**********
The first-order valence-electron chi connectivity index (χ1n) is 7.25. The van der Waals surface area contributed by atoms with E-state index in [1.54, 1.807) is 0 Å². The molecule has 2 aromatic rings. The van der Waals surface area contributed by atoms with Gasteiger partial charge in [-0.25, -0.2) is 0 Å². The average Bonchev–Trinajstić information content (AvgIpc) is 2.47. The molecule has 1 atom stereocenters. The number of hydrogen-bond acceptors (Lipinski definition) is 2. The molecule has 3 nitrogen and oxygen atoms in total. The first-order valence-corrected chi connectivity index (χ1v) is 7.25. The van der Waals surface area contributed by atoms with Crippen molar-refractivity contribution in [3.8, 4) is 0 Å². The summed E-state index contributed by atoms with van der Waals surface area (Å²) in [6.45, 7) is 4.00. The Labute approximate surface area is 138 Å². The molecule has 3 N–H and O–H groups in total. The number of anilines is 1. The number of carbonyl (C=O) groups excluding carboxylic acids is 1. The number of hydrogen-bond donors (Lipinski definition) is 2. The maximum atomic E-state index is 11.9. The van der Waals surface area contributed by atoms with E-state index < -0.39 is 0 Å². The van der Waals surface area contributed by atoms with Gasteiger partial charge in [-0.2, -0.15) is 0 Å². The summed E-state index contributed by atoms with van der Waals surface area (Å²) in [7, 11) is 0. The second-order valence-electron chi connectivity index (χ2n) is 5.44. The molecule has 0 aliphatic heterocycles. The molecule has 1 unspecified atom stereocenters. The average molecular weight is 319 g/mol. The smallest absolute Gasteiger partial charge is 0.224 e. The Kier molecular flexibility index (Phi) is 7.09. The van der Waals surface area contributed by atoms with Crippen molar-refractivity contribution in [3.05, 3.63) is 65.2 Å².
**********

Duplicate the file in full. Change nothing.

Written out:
The first-order valence-electron chi connectivity index (χ1n) is 7.25. The van der Waals surface area contributed by atoms with E-state index in [1.54, 1.807) is 0 Å². The molecule has 2 aromatic rings. The van der Waals surface area contributed by atoms with Gasteiger partial charge in [-0.25, -0.2) is 0 Å². The average Bonchev–Trinajstić information content (AvgIpc) is 2.47. The molecule has 1 atom stereocenters. The number of hydrogen-bond acceptors (Lipinski definition) is 2. The molecule has 3 nitrogen and oxygen atoms in total. The first-order valence-corrected chi connectivity index (χ1v) is 7.25. The van der Waals surface area contributed by atoms with Crippen molar-refractivity contribution in [3.8, 4) is 0 Å². The summed E-state index contributed by atoms with van der Waals surface area (Å²) in [6.45, 7) is 4.00. The Labute approximate surface area is 138 Å². The molecule has 3 N–H and O–H groups in total. The number of anilines is 1. The number of carbonyl (C=O) groups excluding carboxylic acids is 1. The number of hydrogen-bond donors (Lipinski definition) is 2. The maximum atomic E-state index is 11.9. The van der Waals surface area contributed by atoms with E-state index < -0.39 is 0 Å². The van der Waals surface area contributed by atoms with Gasteiger partial charge in [-0.2, -0.15) is 0 Å². The summed E-state index contributed by atoms with van der Waals surface area (Å²) in [7, 11) is 0. The second-order valence-electron chi connectivity index (χ2n) is 5.44. The molecule has 0 aliphatic heterocycles. The molecule has 1 unspecified atom stereocenters. The average molecular weight is 319 g/mol. The smallest absolute Gasteiger partial charge is 0.224 e. The Kier molecular flexibility index (Phi) is 7.09. The van der Waals surface area contributed by atoms with Crippen molar-refractivity contribution in [3.05, 3.63) is 65.2 Å².